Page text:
A Seat at the Table by Amy Raphael

Amy Raphael's new interview collection is a celebration of some of the most exciting faces in music today

Book Review by Heather McDaid | 11 Jun 2019
  • A Seat at the Table: Interviews with Woman on the Frontline of Music by Amy Raphael
Book title: A Seat at the Table: Interviews with Women on the Frontline of Music
Author: Amy Raphael

In the 1990s, Amy Raphael's Never Mind The Bollocks: Women Rewrite Rock collated interviews with a mix of women across rock, including Bjork, Sonya Aurora Madan and Courtney Love, with a foreword from Debbie Harry, no less. It's a classic in the realm of music books, catching the temperature of the time. Two decades on, what's changed? Raphael's sort-of sequel doesn't go for a direct now-and-then, instead rallying an amazing new round of troops to look at the state of the world for women in rock today in A Seat at the Table.

Follow Christine and the Queens from the childhood short stories she'd write that creeped her mum out, through the perceptions of Christine as a separate character vs her at her fullest, unfiltered self; hear Ibeyi on the definitions of being feminist, and the worry of staying true to yourself so that you're still proud of the work 30 years down the line. Reach musical highs with Dream Wife who celebrate Blondie and Bowie's empowerment, and Bikini Kill's Kathleen Hanna literally bringing the girls to the front, to the darker realities of being a woman online as Lauren Mayberry of Chvrches discusses the intersections – and torrents – of abuse, but rising to forge your own narrative and find somewhere to belong.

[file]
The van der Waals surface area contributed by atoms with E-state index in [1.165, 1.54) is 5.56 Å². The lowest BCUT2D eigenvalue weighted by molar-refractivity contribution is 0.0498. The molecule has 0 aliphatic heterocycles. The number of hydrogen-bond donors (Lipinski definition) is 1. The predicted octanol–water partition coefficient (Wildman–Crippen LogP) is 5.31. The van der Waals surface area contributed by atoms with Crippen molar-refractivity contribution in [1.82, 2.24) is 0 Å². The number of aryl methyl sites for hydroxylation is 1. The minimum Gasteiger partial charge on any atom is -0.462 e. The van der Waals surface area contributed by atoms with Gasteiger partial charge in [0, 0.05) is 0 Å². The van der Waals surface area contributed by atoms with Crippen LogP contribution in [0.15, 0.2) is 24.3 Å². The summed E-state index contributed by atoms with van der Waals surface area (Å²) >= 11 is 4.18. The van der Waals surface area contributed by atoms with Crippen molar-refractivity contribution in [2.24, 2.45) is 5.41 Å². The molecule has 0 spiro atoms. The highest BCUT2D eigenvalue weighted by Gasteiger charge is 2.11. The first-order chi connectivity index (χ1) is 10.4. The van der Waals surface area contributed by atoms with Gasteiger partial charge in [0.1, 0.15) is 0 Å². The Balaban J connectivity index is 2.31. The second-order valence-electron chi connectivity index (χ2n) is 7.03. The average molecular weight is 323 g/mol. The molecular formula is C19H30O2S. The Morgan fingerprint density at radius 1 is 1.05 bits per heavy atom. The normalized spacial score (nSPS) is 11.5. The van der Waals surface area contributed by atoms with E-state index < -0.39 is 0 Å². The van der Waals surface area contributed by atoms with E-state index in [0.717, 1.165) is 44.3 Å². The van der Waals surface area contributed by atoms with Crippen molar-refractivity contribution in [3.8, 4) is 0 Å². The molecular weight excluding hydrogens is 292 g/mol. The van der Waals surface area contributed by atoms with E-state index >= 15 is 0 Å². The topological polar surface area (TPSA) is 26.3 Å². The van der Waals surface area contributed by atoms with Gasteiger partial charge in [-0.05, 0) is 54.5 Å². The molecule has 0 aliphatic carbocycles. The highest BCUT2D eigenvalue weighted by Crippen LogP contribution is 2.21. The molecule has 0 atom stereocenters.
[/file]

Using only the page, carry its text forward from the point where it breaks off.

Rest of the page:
To pick topics from each is to skim the surface; each is a complex journey through their lives, experiences, loves and complexities as people and musicians in an industry that's still battling issues of sexism, exclusion, and othering. With the lows come the highs – they're fearless, fantastic and continuing to fight.

Raphael has collated a stunning collection of interviews, then removed herself entirely, presenting each as a narrative as if the subject is talking straight to you, the reader. It breaks an added barrier in really being invited in to understand each interviewee, unfiltered. It's a fascinating, brilliant book, full of joy, rage, a love of music, and a battle to show that it can be done even when culture might push back. A celebration of some of the best and most exciting faces in music today, and a must read.

Virago, 6 Jun, £14.99